What is Chiropractic?
Chiropractic is a natural and non-invasive health care profession that assesses and effectively treats disorders of both the musculoskeletal and nervous system, with a focus on spinal health and function. Just to list a few, chiropractic care is commonly used for treating these complaints:
- Back pain
- Neck pain
- Joint pain
- Poor balance, movement & posture
Chiropractors are also trained to recommend therapeutic and rehabilitative exercises.
What are the benefits of Chiropractic?
To understand the benefits we need to first appreciate that the spine is a sophisticated structure and in order for it to function well between the demands of our modern lifestyle, it is understandable that it requires a great deal of control. Due to over or under-use, spinal problems can often progress for a period of time without signs or symptoms, similar to that of tooth decay. These issues if not managed can lead to the loss of the intricate control system which our spine requires, causing unwanted injuries, joint restrictions, pain and extra burden on an individual’s overall function.
“Spinal manipulation” or “chiropractic adjustment” is a gentle and controlled force that is manually applied to a restricted joint and is known to exhibit many benefits. These not only include the restoration of joint mobility and the alleviation of pain but also a positive impact on our nervous system and the control centre in our brain to restore control and function, thereby allowing our body to heal.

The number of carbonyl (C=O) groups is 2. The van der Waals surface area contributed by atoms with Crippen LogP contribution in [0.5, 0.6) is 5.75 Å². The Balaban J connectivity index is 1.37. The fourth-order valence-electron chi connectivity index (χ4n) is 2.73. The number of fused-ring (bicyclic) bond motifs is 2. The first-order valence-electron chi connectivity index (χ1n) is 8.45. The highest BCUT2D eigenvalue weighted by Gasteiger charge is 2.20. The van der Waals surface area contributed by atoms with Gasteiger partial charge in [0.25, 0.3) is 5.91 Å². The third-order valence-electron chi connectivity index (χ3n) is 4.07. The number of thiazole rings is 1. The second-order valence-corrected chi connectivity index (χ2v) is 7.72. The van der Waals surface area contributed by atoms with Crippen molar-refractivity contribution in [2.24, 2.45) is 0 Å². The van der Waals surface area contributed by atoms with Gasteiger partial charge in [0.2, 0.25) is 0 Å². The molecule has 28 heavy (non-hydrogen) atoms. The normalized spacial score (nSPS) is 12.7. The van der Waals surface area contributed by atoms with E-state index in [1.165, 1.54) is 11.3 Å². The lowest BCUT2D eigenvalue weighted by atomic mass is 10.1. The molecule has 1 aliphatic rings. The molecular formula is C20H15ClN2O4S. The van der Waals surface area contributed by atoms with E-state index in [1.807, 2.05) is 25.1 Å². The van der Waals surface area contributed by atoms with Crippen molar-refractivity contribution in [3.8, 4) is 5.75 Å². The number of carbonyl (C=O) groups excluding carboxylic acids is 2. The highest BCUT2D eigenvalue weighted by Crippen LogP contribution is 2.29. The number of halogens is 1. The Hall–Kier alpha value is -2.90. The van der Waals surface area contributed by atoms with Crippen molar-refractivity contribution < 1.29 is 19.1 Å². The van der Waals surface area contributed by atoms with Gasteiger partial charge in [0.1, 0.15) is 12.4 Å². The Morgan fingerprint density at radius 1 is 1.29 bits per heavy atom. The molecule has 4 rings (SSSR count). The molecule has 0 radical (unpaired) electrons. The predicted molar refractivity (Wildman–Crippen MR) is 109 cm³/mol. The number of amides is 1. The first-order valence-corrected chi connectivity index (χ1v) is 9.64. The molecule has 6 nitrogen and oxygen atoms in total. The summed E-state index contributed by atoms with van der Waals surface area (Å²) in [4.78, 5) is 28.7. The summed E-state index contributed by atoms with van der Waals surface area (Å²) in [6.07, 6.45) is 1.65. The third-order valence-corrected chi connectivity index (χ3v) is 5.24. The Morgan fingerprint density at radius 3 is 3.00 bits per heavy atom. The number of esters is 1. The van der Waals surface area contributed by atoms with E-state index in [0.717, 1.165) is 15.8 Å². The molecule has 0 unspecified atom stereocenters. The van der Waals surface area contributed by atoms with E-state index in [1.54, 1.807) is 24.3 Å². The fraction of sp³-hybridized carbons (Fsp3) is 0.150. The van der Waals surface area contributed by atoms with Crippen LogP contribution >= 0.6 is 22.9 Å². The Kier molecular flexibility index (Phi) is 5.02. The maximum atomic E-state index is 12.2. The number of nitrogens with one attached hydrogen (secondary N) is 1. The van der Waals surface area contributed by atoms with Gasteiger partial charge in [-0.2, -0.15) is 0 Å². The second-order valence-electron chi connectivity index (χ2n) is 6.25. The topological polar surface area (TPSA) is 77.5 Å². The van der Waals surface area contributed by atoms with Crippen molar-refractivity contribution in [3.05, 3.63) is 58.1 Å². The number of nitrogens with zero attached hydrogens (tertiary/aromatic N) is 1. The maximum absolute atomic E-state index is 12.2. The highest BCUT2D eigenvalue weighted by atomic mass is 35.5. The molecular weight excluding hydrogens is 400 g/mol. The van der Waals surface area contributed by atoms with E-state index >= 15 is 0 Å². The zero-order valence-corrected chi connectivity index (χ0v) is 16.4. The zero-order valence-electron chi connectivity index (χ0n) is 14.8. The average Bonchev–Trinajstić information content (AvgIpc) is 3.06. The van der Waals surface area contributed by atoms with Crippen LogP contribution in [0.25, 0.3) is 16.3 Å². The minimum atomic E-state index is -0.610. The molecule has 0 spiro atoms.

What is Massage Therapy?
Massage therapy is the scientific manipulation of the soft tissues (muscles, tendons, ligaments and fascia) of the body for the purpose of normalising those tissues. It consists of manual techniques that include applying fixed or movable pressure, holding, and/or causing movement of or to the body. The term ‘massage therapy’ is used to describe a wide variety of techniques that vary in the manner in which touch, pressure and the intensity of the treatment is applied.
Massage is perhaps one of the oldest healing traditions. The practice has been documented throughout time and extensively explored both within Eastern and Western cultures – including the Greeks, Egyptians, Chinese, Indians, Japanese and Romans. These different cultures believed and were convinced of the therapeutic, cosmetic and hygienic properties of massage and used it to treat a variety of ailments.
What are the benefits of Massage Therapy?
Massage can help improve the circulation of blood and lymph, reduce muscular tension, stiffness and spasms therefore increasing flexibility and range of motion. In addition, it can affect the nervous system through stimulation enhancing faster tissue healing, reducing formation of excessive scar tissue, overall creating a feeling of well-being and increasing the awareness of the mind-body connection.
One of the immediate benefits of massage is a feeling of deep relaxation and calm. This occurs because massage prompts the release of endorphins – the brain chemicals (neurotransmitters) that produce feelings of well-being. Furthermore, massage can also reduce levels of stress hormones, such as adrenalin, cortisol and norepinephrine, which have been suggested that high levels of stress hormones can impair the immune system.